Investors could look at the Seed Enterprise Investment Scheme (SEIS) as a tax-effective alternative to ISAs.
As the Bank of England reports the consumer price index has dropped to 1.9%, a basic rate taxpayer needs a return on savings that offers more than a 2.38% break-even point.
For higher rate taxpayers, the figure is even more – a minimum 2.66% – while top rate taxpayers need an interest rate of 2.75% to pull ahead of inflation.
Only 84 out of more than 200 ISAs currently offer a rate that tips 2.38%, but although cash in an ISA grows tax-free, the low maximum limit of £11,250 provides only a respite from tax and inflation shelter for anyone with more to invest.
SEIS investments may carry more risk, but the tax breaks of a three-year investment of up to £150,000 may offer tax benefits after someone has used their full ISA allowance for the year, said a writer of seis.co.uk.
SEIS tax breaks
The SEIS specialist explains any saver can benefit from SEIS tax breaks, including:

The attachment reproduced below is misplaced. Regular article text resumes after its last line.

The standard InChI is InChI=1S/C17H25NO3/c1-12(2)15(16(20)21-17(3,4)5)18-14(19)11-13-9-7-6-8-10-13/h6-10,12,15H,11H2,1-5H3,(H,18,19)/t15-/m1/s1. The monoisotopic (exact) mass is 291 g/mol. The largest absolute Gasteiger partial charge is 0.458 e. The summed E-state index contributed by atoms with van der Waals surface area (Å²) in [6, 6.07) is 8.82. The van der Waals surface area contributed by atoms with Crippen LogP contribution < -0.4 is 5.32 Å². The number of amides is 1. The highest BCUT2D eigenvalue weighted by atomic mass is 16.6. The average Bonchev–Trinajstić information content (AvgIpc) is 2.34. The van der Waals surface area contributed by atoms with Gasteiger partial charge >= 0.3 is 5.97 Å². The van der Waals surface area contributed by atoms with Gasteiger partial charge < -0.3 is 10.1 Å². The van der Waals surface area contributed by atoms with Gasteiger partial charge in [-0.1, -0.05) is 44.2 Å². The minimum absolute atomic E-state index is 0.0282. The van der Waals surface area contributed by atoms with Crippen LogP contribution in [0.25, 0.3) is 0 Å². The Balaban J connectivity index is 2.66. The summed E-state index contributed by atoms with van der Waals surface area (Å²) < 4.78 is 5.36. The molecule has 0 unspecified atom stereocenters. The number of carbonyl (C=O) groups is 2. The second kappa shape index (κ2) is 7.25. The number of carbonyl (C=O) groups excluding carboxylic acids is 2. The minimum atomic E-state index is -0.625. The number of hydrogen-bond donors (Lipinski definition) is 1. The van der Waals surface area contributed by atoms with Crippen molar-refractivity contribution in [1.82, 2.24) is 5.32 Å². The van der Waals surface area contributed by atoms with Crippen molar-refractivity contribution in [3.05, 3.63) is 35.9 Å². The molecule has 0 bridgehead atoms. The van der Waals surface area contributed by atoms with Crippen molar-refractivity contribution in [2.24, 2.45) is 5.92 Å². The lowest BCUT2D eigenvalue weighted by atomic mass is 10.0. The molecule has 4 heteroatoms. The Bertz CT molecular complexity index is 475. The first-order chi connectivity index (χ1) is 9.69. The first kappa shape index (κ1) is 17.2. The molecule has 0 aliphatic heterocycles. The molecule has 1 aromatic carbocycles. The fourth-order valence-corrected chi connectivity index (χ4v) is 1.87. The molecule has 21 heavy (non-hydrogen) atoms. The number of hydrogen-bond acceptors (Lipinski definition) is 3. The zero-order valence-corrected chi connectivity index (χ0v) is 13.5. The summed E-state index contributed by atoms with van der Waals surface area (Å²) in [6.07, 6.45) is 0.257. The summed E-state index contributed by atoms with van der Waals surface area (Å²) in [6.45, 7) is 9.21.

- An income tax reduction equivalent to the 50% of the SEIS investment for all taxpayers, which means a £25,000 investment comes with a £12,500 relief on income tax paid either in the current tax year or by carry back to last year
- A capital gains exemption on asset disposal in the current tax year to raise money for a SEIS investment
- No capital gains tax on any profit made from the SEIS investment after three years
- Loss relief should the investment in a SEIS go wrong
Taking a stake in a start-up
According to the website,“SEIS is a government-backed program to encourage investment in start-up companies that cannot raise money to trigger growth from the banks or other traditional business funding sources.”
“Investors buy an equity stake in a new company and if the company does well, the value of their shares increases.
“If the company fails, another relief sets off losses against other income tax.”
According to HM Revenue & Customs, around 1,200 companies have taken advantage of SEIS since the scheme started in April 2012. Investors have pumped £90 million into the businesses.
HMRC argues the risk to investors is low as the tax reliefs safeguard more than 80% of the investment regardless of whether the company succeeds or fails.